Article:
Contemporary Romance — Movie Review
When Love is Patient
Indian cinema produced a number of wonderful films in the early to mid-2000s, and this is one of them. Released in 2004, Veer-Zaara tells the love story of one Veer Pratap Singh (Shah Rukh Khan), a pilot in the Indian Air Force, and Zaara Hayat Khan (Preity Zinta), the daughter of a respected Pakistani politician with some serious goals for the future of his career.
Directed by Yash Chopra with a screenplay by his son, Aditya Chopra, Veer-Zaara is widely considered one of Yash Chopra’s finest films and marked his return to directing after a seven year hiatus. Combining a melodious soundtrack drawn from the work of the late Madan Mohan with vocals by Lata Mangeshkar, Udit Narayan and others, stunning scenery, smooth scene transitions, and excellent pacing, viewers will find themselves easily immersed in Veer and Zaara’s love story. Just make sure you have some snacks on hand, because at 3:12 runtime, you’ll probably be hungry before the end.
Longtime viewers of Chopra’s work will be unsurprised to find a number of outstanding actors filling out the supporting roles, including Rani Mukerji as the young lawyer Saamiya, a Pakistani woman who is intentionally given a case that everyone believes is impossible to win—that being the defense of Khan’s character on charges of espionage, complicated by his 22 years of silence. Heading up the prosecution, Anupam Kher makes a short but notable appearance as a slightly vindictive attorney with an unblemished record of perfect victory.
In separate scenes, Kirron Kher appears as Zaara’s mother, delivering a sound, believable performance; and Boman Irani plays Jehangir Hayat Khan, Zaara’s politician father who can’t bear the shame of his daughter refusing the marriage he has arranged for her. Additional cameo appearances are made by Amitabh Bachchan and Hema Malini as Veer’s adoptive parents, while Manoj Bajpayee delivers a masterful, understated performance as Raza Sharazi, Zaara’s intended groom from an influential Pakistani family.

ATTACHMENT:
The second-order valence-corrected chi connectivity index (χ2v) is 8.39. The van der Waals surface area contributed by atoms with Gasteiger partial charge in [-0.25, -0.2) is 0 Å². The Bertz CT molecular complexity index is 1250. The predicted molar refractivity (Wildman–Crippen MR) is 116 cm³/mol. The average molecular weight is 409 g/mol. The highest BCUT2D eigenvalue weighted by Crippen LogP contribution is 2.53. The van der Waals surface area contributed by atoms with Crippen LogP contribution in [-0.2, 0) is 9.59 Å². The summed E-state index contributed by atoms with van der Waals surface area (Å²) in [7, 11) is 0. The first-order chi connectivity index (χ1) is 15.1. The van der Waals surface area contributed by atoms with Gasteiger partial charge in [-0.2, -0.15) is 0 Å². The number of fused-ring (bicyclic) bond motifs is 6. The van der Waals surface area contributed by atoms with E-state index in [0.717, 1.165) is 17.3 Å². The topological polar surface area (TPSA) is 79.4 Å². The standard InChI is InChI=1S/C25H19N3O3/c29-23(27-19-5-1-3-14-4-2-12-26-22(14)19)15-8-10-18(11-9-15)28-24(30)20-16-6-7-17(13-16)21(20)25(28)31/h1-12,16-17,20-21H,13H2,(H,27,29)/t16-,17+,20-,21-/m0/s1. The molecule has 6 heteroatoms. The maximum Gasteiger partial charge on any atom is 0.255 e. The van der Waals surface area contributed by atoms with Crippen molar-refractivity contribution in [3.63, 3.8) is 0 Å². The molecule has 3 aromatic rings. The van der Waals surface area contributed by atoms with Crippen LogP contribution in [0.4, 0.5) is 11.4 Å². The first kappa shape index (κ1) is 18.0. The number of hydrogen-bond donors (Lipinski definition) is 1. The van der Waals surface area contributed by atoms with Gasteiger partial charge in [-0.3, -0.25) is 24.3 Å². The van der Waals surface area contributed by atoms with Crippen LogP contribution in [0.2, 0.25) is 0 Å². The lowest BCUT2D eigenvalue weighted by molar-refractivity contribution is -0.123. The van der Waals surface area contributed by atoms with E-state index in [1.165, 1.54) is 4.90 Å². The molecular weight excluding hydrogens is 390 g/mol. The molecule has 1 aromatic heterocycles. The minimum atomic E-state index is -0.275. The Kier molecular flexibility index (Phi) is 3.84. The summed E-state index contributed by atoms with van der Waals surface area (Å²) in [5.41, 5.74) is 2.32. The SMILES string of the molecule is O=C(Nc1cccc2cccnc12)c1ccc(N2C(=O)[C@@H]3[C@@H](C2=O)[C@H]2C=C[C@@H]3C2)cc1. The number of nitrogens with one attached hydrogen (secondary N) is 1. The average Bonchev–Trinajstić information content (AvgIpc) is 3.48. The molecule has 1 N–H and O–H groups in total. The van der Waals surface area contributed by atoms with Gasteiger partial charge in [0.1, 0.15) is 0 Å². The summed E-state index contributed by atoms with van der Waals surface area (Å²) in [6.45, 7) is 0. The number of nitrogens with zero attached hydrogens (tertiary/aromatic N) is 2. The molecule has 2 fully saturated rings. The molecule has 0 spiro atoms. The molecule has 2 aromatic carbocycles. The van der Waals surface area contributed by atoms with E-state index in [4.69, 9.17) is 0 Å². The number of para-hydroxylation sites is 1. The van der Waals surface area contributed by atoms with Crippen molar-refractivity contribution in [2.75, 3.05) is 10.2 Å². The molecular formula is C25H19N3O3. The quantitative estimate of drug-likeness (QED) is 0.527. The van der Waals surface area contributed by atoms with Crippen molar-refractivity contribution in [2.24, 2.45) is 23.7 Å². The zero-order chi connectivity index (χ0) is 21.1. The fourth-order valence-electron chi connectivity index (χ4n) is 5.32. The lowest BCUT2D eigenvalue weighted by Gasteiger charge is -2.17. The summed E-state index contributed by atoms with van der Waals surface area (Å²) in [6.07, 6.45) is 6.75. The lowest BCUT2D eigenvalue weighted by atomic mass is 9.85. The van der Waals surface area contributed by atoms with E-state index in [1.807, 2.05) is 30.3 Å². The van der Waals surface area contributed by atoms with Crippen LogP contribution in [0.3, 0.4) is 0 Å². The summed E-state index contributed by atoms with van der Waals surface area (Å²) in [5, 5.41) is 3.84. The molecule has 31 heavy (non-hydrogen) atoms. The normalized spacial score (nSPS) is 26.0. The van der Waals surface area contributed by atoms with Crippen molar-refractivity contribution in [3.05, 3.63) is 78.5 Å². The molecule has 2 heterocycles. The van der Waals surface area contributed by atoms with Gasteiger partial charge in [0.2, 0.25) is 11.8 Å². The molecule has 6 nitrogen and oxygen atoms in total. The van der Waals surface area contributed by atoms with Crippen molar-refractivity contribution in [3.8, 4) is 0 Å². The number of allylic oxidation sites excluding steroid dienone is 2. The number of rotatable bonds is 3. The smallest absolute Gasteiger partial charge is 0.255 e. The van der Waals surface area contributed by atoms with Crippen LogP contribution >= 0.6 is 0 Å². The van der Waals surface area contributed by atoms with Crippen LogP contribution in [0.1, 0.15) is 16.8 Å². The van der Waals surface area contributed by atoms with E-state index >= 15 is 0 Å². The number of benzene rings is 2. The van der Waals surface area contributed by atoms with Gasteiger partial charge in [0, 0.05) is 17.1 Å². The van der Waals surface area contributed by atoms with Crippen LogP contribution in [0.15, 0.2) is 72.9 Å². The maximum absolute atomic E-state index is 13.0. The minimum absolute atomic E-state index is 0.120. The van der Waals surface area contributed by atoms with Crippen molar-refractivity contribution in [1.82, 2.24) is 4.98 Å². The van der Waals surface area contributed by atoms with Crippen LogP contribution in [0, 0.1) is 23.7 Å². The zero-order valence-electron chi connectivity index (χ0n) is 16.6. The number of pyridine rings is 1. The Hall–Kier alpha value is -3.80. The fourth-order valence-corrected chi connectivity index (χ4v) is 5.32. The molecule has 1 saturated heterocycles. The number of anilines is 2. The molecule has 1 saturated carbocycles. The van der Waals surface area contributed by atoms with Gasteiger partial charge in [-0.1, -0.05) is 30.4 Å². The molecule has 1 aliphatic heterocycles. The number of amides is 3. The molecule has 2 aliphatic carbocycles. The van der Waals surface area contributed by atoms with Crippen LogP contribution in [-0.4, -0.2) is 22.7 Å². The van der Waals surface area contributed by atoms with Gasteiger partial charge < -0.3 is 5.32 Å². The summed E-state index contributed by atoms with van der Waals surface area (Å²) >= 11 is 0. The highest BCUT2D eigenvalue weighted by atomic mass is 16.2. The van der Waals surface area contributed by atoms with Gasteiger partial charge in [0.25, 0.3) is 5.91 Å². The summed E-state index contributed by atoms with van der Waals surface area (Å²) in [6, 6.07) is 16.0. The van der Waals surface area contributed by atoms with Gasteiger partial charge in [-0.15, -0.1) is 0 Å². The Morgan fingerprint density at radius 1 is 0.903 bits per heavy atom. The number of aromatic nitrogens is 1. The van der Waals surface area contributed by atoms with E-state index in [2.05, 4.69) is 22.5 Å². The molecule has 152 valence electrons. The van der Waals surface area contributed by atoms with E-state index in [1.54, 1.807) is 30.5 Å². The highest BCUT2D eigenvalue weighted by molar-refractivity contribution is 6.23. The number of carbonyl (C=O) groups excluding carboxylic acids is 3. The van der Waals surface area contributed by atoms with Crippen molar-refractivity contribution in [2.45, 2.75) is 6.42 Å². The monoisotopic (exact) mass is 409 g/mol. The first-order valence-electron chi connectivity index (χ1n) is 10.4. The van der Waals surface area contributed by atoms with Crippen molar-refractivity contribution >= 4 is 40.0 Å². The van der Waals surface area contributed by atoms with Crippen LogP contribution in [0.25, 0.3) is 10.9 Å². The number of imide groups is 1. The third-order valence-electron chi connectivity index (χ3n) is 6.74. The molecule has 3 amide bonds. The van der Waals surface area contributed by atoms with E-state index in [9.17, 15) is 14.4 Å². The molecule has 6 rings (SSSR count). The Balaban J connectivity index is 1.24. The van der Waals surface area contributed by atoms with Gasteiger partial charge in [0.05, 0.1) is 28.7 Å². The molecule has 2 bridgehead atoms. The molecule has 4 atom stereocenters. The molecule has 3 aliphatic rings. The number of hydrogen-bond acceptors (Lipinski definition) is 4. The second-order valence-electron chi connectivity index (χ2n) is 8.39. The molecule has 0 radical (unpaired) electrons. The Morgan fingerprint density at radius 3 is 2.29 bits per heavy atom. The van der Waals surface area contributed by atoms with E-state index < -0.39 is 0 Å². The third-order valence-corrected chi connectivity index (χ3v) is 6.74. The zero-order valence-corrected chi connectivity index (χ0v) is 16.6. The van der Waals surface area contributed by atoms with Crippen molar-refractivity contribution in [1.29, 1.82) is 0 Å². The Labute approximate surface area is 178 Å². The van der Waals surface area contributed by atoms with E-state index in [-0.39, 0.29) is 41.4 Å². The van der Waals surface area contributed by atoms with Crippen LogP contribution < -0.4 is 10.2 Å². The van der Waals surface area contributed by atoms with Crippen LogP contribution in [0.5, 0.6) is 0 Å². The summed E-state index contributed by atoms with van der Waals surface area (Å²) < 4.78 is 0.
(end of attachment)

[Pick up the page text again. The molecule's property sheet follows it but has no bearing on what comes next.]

Zohra Sehgal deserves special mention, despite the brevity of her appearance, as her role serves at the catalyst that puts the whole story in motion. Portraying Zaara’s aged governess, Bebe, it is her dying wish to have her ashes dispersed in India, the land of her birth, that sets Zaara’s path on a collision course with that of the charismatic rescue pilot, Veer. From there, a trip to his home village ensues, and the two gradually fall in love with one another as the film unfolds.
No good Bollywood film would be complete without its share of drama and heartache though, and so it is that Veer and Zaara must overcome the distance between them, the differences in their family backgrounds, religions, and the cultural divisions that separate their countries if they hope to be together. All of this is accomplished without any heavy-handed moralizing or stereotypical typecasting of one country being superior to the other, which is refreshing given the propensity for such treatment in many other films. So grab yourself a copy, settle down somewhere comfortable, and prepare to fall in love with Veer-Zaara.